woman being of very bad temper and aggravating dis- 
position. Among those most anxious to obtain Lloyd's 
reprieve was a stepson, who in a statement said that the 
condemned mao was a good husband, and was, in fact, as 
good as gold." 

children ! This is a less theological and more positive 

It would not do to say that Deterrence is of no use. 
That would be too strong a statement. It is pro- 
bable that Fear — the fear of the gallows, fear of the 
lash, fear of the prison, or of the social stigma it 
brings with it — keeps a certain number of people 
back from crime. But not so very many. In most 
cases, it only makes thera more careful about being 
found out. 

It is remarkable indeed to find how little effect 
is attributed to Severity by some who have studied 
this subject. The Rev. W. D. Morrison, who as 
Prison Chaplain has had a large experience, says :■ — 
" John Bright once said — Force is no remedy, and 
as far as the criminal population is concerned, this 
remark is hterally true. Force, in the shape of 
punishment, no matter how severe you make it, will 
not keep down crime. If the penal laws of the past 
teach us anything, they teach us that crime cannot 
be put down by mere severity." ' 

Allowing however that a certain percentage are 
actually deterred from breaking the laws by fear — 
we have to remember what an unworthy motive this 
is. Fear may make a man conform to the respecta- 
bilities, but it never yet made a good citizen. It 
may be necessary to make use of fear sometimes, 
but it must be remembered that it is the lowest and 
least desirable motive that can be set in operation. 
The causes of crime go deeper even than Fear can 
touch, and till we reach them we are not very far on 

our way. 

^^L * Humane Science Lectures (George Bell), p. 87.

Every one has read of the Vagabondage in Eliza- 
bethan times, and the frightful penalties, the brand- 
ings, floggings, hangings that were vainly put in 
force against it. We are amazed now to think that 
authorities could have believed that these things 
would have any effect — when the economic causes 
that produced those tribes of houseless tramps — the 
alterations in the tenure of land,the dissolution of the 
Monasteries, and of the Towns' Guilds, etc., are 
so clear to us. Yet to-day we still believe in the 
hocus-pocus of floggings, hangings, and imprison- 
ments — though the economic causes of nine-tenths 
of our crime are equally patent to anyone who will 
take the trouble to look into them. " Crime," says 
Mr. Morrison again, " springs from disorders in our 
social system, and until these disorders are healed 
or alleviated, crime will continue to flourish in our 
midst, no matter how severe and strong you may 
make the penal law. Some of these disorders consist 
of physical or mental infirmities ; some of economic 
hardships and vicissitudes ; and some in the low 
standards of life and conduct which prevail in our 
midst. The true method of diminishing crime is to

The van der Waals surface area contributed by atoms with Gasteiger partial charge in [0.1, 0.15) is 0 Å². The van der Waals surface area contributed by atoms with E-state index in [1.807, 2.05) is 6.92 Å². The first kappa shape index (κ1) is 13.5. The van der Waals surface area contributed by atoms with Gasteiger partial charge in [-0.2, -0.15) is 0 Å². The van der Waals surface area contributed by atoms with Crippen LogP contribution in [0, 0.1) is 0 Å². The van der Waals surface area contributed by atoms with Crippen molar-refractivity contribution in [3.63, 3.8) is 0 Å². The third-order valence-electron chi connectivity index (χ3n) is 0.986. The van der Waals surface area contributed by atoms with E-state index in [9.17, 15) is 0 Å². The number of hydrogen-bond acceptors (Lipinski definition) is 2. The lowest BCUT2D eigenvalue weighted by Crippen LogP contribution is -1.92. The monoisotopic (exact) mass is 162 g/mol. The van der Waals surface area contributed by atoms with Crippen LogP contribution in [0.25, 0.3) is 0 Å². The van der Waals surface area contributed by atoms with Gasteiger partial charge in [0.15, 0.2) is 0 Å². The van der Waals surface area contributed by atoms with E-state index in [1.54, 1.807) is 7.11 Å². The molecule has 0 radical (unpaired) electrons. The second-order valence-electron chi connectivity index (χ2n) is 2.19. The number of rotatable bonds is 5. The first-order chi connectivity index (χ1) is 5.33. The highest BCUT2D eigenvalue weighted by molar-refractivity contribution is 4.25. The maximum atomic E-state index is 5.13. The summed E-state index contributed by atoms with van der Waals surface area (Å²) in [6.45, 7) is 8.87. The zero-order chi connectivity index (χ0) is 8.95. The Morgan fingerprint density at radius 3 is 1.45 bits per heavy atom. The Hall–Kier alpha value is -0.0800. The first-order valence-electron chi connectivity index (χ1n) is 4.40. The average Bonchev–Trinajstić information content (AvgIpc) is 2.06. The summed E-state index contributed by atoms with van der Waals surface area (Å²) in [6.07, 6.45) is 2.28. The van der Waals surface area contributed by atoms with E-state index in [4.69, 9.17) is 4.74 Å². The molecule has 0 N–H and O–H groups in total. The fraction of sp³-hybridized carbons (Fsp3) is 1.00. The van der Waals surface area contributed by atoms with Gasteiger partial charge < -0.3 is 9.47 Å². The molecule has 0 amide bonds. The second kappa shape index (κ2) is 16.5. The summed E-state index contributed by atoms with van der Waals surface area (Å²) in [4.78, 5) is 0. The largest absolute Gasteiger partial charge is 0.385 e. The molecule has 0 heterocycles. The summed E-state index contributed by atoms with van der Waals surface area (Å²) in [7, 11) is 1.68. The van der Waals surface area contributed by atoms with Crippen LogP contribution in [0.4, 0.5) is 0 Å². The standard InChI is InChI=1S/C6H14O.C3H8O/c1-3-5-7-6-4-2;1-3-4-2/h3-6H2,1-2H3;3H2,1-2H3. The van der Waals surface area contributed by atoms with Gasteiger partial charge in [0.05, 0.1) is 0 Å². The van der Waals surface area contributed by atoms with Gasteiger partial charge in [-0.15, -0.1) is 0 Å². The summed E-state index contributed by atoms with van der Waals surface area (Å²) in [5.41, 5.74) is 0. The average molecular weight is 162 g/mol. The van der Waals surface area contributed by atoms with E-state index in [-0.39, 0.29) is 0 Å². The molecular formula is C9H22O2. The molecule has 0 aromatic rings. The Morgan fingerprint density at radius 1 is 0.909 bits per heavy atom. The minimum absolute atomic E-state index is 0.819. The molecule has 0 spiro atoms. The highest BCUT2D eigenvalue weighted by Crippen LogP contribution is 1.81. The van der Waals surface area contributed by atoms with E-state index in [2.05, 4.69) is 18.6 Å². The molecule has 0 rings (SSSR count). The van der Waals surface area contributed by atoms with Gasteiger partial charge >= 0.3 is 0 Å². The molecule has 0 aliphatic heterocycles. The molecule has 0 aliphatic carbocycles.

pluck it up by the roots. And the only way to pluck 
it up by the roots is to alleviate the social disorders 
by which it is produced," 

With regard to our own system, into which Deter- 
rence enters so largely, we are beginning to recognize 
its failure. If the fear of penalties deters a certain 
number who have never been in prison, how does it 
act on those who have been there ? Recidivism is the 
answer — they come back again. The Report of 1895 
quotes figures which show conclusively that the 


more often a man has been in prison, the more likely 
he is to return there. Of every hundred who go to 
prison a first time, thirty return again ; but of every 
hundred who have been to prison five times, seventy- 
nine return again.' This does not look as if existing 
prison methods were largely curative. In fact, our 
system does not create citizens, but rather habitual 
criminals. It lays itself out to terrorize rather than 
to reclaim, and this is the result. 

For habit robs even prisons of their terror. How- 
ever severe a system may be it at last breeds its own 
type of prisoner who is adapted to his environment. 
If you live seven years without speaking or using 
your brain and heart to any appreciable degree, you 
at last lose the need for speech and thought and 
affection. The privation is no longer a punishment. 
Not long ago there was in Sheffield a man who had 
been forty-two years in prison. He had been con- 
victed of some violence in the early days of Trade- 
unions. He was now sixty-three — a tall, gaunt, and 
still powerful man, with the broad arrow marked on 
the back of his hands (a practice forty years ago). 
He had come back to the world, but he had no in- 
terest in it. He seemed utterly callous. Though he 
had been a trade-union enthusiast in his time, he 
took no interest whatever in the labour struggles of 
to-day, or in anything else that was going on. Yet 
he openly said that if anyone wanted a " rough job " 
doing, he would do it. Then he would get back to